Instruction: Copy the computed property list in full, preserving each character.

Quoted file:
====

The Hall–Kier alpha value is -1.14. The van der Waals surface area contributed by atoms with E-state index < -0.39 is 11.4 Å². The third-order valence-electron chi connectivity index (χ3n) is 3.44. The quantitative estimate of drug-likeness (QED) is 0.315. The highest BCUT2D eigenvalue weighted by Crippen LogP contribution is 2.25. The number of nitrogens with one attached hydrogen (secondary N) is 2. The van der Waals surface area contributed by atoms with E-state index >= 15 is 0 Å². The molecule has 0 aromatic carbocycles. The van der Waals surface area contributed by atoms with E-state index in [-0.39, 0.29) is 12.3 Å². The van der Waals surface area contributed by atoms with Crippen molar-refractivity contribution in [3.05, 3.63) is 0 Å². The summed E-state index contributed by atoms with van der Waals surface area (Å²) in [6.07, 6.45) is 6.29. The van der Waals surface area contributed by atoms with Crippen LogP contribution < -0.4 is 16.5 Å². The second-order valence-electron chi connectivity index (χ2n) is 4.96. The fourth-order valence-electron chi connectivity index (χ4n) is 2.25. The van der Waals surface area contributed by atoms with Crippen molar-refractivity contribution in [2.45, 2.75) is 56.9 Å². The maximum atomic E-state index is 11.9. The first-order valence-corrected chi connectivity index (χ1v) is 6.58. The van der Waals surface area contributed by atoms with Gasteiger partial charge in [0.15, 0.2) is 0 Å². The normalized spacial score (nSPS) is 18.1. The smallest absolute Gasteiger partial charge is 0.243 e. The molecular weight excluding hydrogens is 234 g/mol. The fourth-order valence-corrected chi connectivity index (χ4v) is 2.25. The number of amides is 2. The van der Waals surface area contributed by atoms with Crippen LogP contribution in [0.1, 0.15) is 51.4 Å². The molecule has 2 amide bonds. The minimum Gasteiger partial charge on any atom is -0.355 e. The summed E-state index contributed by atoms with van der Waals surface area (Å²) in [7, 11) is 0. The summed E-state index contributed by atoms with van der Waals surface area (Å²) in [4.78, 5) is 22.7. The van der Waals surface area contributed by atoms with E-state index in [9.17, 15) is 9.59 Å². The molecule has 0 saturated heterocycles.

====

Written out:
The Hall–Kier alpha value is -1.14. The van der Waals surface area contributed by atoms with E-state index < -0.39 is 11.4 Å². The third-order valence-electron chi connectivity index (χ3n) is 3.44. The quantitative estimate of drug-likeness (QED) is 0.315. The highest BCUT2D eigenvalue weighted by Crippen LogP contribution is 2.25. The number of nitrogens with one attached hydrogen (secondary N) is 2. The van der Waals surface area contributed by atoms with E-state index >= 15 is 0 Å². The molecule has 0 aromatic carbocycles. The van der Waals surface area contributed by atoms with E-state index in [-0.39, 0.29) is 12.3 Å². The van der Waals surface area contributed by atoms with Crippen molar-refractivity contribution in [3.05, 3.63) is 0 Å². The summed E-state index contributed by atoms with van der Waals surface area (Å²) in [6.07, 6.45) is 6.29. The van der Waals surface area contributed by atoms with Crippen LogP contribution < -0.4 is 16.5 Å². The second-order valence-electron chi connectivity index (χ2n) is 4.96. The fourth-order valence-electron chi connectivity index (χ4n) is 2.25. The van der Waals surface area contributed by atoms with Crippen molar-refractivity contribution in [2.45, 2.75) is 56.9 Å². The maximum atomic E-state index is 11.9. The first-order valence-corrected chi connectivity index (χ1v) is 6.58. The van der Waals surface area contributed by atoms with Gasteiger partial charge in [0.15, 0.2) is 0 Å². The normalized spacial score (nSPS) is 18.1. The smallest absolute Gasteiger partial charge is 0.243 e. The molecular weight excluding hydrogens is 234 g/mol. The fourth-order valence-corrected chi connectivity index (χ4v) is 2.25. The number of amides is 2. The van der Waals surface area contributed by atoms with Crippen LogP contribution in [0.1, 0.15) is 51.4 Å². The molecule has 2 amide bonds. The minimum Gasteiger partial charge on any atom is -0.355 e. The summed E-state index contributed by atoms with van der Waals surface area (Å²) in [7, 11) is 0. The summed E-state index contributed by atoms with van der Waals surface area (Å²) in [4.78, 5) is 22.7. The van der Waals surface area contributed by atoms with E-state index in [9.17, 15) is 9.59 Å². The molecule has 0 saturated heterocycles.